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A Walk with Dada

A grandfather leads his grandson around their city, encouraging the little boy to appreciate how the individual parts make up the whole

Photo of Mir Khalid Ali
3 4

Written by

Let's go for a walk, little one.

It's too fine a morning to stay in bed!

Come along now and keep open your eyes, ears, and nose,

What you might see, hear or smell -- who knows?!

Our world is a wonder to behold, little one,

But to understand it, you must pay close attention.

All around us are the bits and pieces, patterns and shapes,

That form the greater whole

Look! What is that we see?

Circles in the cobblestone street,

Rectangles in the brick road,

Octagons that say 'STOP'!

Listen! What is that we hear?

'Chirp! Chirp! Chirp!' of birds,

'Woof! Woof! Woof!' of dogs,

'Toooon! Toooon! Toooon!' of a firetruck.

Sniff! What is that we smell?

Blooming flowers in our community garden,

Cupcakes baking at the bakery,

A barbecue at the block party.

That smells so good!

Then let's try a taste!

Salty pretzels, buttery popcorn,

Chicken and rice with some spice.

I just felt a raindrop! [illustration would show a raindrop falling on child's arm]

Ah ha! Let's watch and listen closely,

Even the rain has something to show and tell! [illustration would show a tessellation of falling raindrops]

Some shapes may be hard to understand,

With unusual loops and swirls, dashes and dots, [illustration would show a medley of scripts in different languages]

Some sounds may sound strange, [illustration would show people talking to each other in different languages]

With notes and tones you've never heard before,

But maybe we can ask for help? 

Or use technology in a pinch! [illustration would show a smartphone being used to translate a language]

Some shapes you may not see, 

But you may be the missing point. [illustration would show the child linking with others in a circle to form a circle]

Some music you may not hear, [illustration would show a noisy street]

But you may be the missing note! [illustration would show the child clapping along with a street music band]

Describe the intended vision for your early childhood book manuscript in 1-2 sentences

This book encourages children to pay attention to the world around them with the help of a loving adult relative. It helps them understand how small parts make up the whole, including how they themselves are an important part of the world around them.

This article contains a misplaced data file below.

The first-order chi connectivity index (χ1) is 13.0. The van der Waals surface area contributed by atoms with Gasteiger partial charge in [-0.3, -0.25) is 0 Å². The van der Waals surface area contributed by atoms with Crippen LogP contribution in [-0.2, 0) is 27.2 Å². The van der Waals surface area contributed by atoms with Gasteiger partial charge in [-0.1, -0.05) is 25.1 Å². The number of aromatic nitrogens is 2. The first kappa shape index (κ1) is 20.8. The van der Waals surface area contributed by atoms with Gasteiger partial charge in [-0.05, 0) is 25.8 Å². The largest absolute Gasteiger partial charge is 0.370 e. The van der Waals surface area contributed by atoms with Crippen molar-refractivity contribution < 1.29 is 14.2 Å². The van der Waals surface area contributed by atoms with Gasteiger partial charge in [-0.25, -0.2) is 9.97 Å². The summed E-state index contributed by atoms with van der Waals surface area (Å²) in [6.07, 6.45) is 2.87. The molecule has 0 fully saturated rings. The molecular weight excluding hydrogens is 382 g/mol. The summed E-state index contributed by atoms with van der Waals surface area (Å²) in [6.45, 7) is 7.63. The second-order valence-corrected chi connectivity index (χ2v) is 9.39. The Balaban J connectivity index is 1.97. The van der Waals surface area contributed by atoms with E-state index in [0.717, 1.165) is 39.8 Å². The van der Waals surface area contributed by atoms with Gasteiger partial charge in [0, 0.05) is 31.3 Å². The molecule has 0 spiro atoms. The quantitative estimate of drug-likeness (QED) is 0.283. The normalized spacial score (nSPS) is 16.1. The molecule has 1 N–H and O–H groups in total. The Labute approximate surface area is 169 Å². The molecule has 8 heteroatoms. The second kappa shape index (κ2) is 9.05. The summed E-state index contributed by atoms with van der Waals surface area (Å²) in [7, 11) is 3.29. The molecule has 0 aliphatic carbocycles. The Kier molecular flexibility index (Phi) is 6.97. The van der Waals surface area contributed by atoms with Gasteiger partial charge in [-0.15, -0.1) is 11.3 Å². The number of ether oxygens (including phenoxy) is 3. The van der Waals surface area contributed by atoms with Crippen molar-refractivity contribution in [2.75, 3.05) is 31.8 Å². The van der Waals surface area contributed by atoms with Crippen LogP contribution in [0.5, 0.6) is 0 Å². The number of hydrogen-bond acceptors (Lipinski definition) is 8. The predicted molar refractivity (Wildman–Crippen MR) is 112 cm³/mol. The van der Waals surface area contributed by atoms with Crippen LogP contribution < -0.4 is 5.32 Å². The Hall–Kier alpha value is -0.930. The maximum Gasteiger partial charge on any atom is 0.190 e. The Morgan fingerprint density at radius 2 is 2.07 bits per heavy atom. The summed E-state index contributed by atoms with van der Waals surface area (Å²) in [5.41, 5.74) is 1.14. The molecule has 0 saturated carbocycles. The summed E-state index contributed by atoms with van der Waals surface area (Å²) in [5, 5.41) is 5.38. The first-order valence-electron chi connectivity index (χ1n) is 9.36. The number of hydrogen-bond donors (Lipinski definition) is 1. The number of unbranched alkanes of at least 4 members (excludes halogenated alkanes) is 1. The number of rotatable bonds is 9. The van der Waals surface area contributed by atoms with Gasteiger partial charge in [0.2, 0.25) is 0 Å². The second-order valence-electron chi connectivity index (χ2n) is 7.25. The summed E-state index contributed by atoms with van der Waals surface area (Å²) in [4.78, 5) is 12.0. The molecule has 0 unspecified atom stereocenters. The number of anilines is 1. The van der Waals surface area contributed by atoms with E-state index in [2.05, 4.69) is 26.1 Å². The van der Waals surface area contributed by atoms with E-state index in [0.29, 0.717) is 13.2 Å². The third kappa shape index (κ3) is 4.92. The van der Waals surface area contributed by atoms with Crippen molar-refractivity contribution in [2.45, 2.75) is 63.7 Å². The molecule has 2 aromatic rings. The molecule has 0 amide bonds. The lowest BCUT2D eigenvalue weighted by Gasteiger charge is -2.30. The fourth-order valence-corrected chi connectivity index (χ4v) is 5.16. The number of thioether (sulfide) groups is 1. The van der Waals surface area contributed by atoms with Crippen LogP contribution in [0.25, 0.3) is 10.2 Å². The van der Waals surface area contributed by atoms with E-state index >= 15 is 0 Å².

Share your suggested book title

A Walk with Dada

How has this book been informed by early childhood language development research and evidence? (response minimum 250 Characters)

The book encourages a child to utilize all his/her senses, by highlighting what we see, hear, smell, etc. By using objects and concepts familiar to children -- e.g., shapes -- it invites them to see those objects around them and see how they connect to the greater world. It also plays on the children's game of "I Spy."

Please describe any familiarity you may have with Philadelphia and its residents? (optional question)

My family and I have been living in the Center City area of Philadelphia for the past 5 years. Both of my kids attend a Philadelphia public elementary school. My walks around Philadelphia marveling at the beauty of its historic architecture, its cobblestone streets, and brick roads heavily influenced my writing.

How have you crafted this manuscript to resonate with and/or reflect the experiences of those living in urban contexts? (optional question)

My manuscript celebrates the microcosmic aspects of a city; the opportunity that cities like Philadelphia provide to explore a medley of cultures and unique experiences. I've sought to represent this in multiple ways. Firstly, with the title itself: "Dada" means grandfather in Urdu, my family's native tongue. However, it's also a term used by people from other backgrounds for father or another relative. Additionally, in going around the city, the child and his Dada come across "unusual shapes" which are actually scripts of different languages; this is very common to see in a city like Philadelphia on storefronts in China Town, the Arab bakery, or the Indian restaurant.

Location: Country

United States

Location: State or Department


Location: City


Website URL (optional question)

Tell us more about you / your team

I am an avid traveler, blogger, and foodie. I immigrated to the US from Pakistan as a 7-year-old and grew up on a farm in a small town in Western Pennsylvania. Since then I've lived in Minneapolis, New York City, Dubai, Chicago, and now Philadelphia. Ever since I was a child, I have loved to read. I devoured books of all shapes and sizes. I'd pretty much read anything I got my hands on, including my female cousins' The Baby-Sitters Club series. Eventually, I started writing my own stories, secretly aspiring to emulate my heroes: Roald Dahl, Sid Fleischman, Sir Arthur Conan Doyle, Gertrude Warner, Lynn Reid Banks, R. L. Stine, and a whole bunch of others. I published my first book earlier this year and am working on several ideas for future books.

Multiple Choice - Have you been previously published (online, self-published, and print included)?

  • Yes

If yes, please list titles and publications.

The Jiu-Jitsu Ponytail (

Do you have an agent?

  • No

How did you hear about the Challenge? (optional question)

  • Direct email invitation

What best describes you? (optional question)

  • I am/we are creatives, writers, or artists


Join the conversation:

Photo of Marty lapointe-malchik

I love learning that Dada means grandfather in Urdu. All of the senses are beautifully depicted on this special walk in the city. Including the scripts is a nice way of noticing shapes that a young child would find interesting and definitely notice on a walk with a special grown up. Best of luck with your writing life and this challenge!

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